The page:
Former US national security advisor Michael Flynn discussed with Turkish officials the possibility of transferring Fethulla Gulen to Turkey, according to a Wall Street Journal report citing ex-Central Intelligence Agency director James Woolsey.
Woolsey said he attended the meeting with Turkish government ministers last 19 September, when Flynn was serving as an adviser to the Donald Trump presidential campaign.
Gulen, a Turkish cleric based in the US, is wanted by Ankara, which blames him for the 15 July coup attempt.
According to Woolsey, the topic was potentially illegal as it considered removing Gulen from the United States without going through the extradition process, including “a covert step in the dead of night to whisk this guy away”.
Flynn spokesman Price Floyd denied the report, calling it false.
“No such discussion occurred. Nor did Mr Woolsey ever inform General Flynn that he had any concerns whatsoever regarding the meeting, either before he chose to attend, or afterwards,” Floyd told The Hill.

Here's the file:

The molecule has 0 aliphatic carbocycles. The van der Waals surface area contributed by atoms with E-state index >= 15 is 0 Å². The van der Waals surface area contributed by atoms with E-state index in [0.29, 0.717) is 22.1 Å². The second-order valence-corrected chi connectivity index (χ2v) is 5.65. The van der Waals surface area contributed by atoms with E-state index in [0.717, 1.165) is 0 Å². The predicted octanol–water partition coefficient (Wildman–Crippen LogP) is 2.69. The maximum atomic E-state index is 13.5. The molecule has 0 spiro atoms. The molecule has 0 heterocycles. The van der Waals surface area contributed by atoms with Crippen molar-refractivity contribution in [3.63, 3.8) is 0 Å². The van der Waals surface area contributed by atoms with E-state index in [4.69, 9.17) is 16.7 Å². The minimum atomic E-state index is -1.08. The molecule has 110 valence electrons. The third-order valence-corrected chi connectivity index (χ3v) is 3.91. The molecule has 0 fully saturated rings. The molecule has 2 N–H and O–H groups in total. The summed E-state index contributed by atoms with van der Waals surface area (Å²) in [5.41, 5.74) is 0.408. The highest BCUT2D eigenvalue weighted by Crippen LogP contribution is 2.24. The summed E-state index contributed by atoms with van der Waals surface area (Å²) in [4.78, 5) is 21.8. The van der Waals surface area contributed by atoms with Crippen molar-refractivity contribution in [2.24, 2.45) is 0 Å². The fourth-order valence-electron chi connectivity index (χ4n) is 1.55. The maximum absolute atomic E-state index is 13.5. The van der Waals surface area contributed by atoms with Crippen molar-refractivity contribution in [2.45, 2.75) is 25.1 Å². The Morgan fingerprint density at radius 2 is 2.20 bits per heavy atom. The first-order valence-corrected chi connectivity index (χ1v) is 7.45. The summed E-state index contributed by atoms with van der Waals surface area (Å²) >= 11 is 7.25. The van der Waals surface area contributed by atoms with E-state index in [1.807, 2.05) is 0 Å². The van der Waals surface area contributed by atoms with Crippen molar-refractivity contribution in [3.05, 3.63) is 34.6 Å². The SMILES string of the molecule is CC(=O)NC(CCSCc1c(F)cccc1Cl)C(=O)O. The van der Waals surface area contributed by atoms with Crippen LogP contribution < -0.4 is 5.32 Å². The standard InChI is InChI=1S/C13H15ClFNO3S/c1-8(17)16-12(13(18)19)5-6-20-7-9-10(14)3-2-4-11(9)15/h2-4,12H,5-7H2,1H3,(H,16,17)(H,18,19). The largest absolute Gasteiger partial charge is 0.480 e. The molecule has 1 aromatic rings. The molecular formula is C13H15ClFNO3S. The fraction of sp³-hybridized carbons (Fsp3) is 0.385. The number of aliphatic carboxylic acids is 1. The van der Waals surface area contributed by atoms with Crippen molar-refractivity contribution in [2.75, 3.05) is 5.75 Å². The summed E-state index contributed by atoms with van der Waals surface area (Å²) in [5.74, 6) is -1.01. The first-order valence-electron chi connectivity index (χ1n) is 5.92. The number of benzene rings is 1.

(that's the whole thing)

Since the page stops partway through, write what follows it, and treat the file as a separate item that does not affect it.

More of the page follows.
Flynn was fired in February after failing to disclose that he discussed US sanctions on Russia in a phone call with the Russian ambassador before Trump took office.
US Justice Department documents revealed earlier this month that Flynn was paid $530,000 for lobbying work that “benefited the Republic of Turkey”. The retired general’s firm was hired by a pro-government Turkish businessman.
Although Flynn has a history of Islamophobic statements, he wrote an op-ed for the Hill in defence of President Recep Tayyip Erdogan’s Islamist-leaning government after last year’s failed coup.
In the opinion piece, Flynn paints Gulen as a “radical Islamist”.
“From Turkey’s point of view, Washington is harbouring Turkey’s Osama bin Laden,” Flynn wrote.
HR McMaster was appointed as Flynn’s replacement as national security advisor last month.
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